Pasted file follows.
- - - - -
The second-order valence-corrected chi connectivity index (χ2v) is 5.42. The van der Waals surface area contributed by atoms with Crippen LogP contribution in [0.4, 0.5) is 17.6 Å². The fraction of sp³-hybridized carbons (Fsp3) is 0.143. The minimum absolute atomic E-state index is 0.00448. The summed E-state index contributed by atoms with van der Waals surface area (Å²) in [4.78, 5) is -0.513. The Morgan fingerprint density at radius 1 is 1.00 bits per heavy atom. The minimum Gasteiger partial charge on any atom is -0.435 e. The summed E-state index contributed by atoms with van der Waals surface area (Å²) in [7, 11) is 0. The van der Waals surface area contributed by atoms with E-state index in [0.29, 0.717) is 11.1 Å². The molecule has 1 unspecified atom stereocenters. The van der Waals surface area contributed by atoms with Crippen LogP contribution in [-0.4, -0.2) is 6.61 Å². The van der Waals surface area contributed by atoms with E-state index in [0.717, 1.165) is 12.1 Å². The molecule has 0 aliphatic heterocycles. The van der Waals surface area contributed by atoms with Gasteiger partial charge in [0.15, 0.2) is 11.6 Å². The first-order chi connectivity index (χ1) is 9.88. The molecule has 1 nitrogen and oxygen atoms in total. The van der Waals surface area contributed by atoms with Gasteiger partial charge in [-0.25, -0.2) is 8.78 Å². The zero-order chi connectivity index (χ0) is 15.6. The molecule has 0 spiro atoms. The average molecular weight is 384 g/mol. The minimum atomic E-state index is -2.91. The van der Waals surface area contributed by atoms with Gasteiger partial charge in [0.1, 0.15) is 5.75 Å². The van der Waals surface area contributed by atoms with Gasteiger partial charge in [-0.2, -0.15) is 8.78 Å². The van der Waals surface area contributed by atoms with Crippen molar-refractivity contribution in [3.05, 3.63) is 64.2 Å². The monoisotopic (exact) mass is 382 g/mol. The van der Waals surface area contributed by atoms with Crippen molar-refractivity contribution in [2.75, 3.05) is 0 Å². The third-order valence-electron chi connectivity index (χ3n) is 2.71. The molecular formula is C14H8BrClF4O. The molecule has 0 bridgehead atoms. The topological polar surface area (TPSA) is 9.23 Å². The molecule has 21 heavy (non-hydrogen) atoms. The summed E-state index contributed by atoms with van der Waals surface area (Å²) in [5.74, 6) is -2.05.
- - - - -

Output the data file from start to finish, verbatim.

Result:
The second-order valence-corrected chi connectivity index (χ2v) is 5.42. The van der Waals surface area contributed by atoms with Crippen LogP contribution in [0.4, 0.5) is 17.6 Å². The fraction of sp³-hybridized carbons (Fsp3) is 0.143. The minimum absolute atomic E-state index is 0.00448. The summed E-state index contributed by atoms with van der Waals surface area (Å²) in [4.78, 5) is -0.513. The Morgan fingerprint density at radius 1 is 1.00 bits per heavy atom. The minimum Gasteiger partial charge on any atom is -0.435 e. The summed E-state index contributed by atoms with van der Waals surface area (Å²) in [7, 11) is 0. The van der Waals surface area contributed by atoms with E-state index in [0.29, 0.717) is 11.1 Å². The molecule has 1 unspecified atom stereocenters. The van der Waals surface area contributed by atoms with Crippen LogP contribution in [-0.4, -0.2) is 6.61 Å². The van der Waals surface area contributed by atoms with E-state index in [0.717, 1.165) is 12.1 Å². The molecule has 0 aliphatic heterocycles. The van der Waals surface area contributed by atoms with Gasteiger partial charge in [0.15, 0.2) is 11.6 Å². The first-order chi connectivity index (χ1) is 9.88. The molecule has 1 nitrogen and oxygen atoms in total. The van der Waals surface area contributed by atoms with Gasteiger partial charge in [-0.25, -0.2) is 8.78 Å². The zero-order chi connectivity index (χ0) is 15.6. The molecule has 0 spiro atoms. The average molecular weight is 384 g/mol. The minimum atomic E-state index is -2.91. The van der Waals surface area contributed by atoms with Gasteiger partial charge in [0.1, 0.15) is 5.75 Å². The van der Waals surface area contributed by atoms with Gasteiger partial charge in [-0.2, -0.15) is 8.78 Å². The van der Waals surface area contributed by atoms with Crippen molar-refractivity contribution in [3.05, 3.63) is 64.2 Å². The monoisotopic (exact) mass is 382 g/mol. The van der Waals surface area contributed by atoms with Crippen molar-refractivity contribution in [2.75, 3.05) is 0 Å². The third-order valence-electron chi connectivity index (χ3n) is 2.71. The molecular formula is C14H8BrClF4O. The molecule has 0 bridgehead atoms. The topological polar surface area (TPSA) is 9.23 Å². The molecule has 21 heavy (non-hydrogen) atoms. The summed E-state index contributed by atoms with van der Waals surface area (Å²) in [5.74, 6) is -2.05.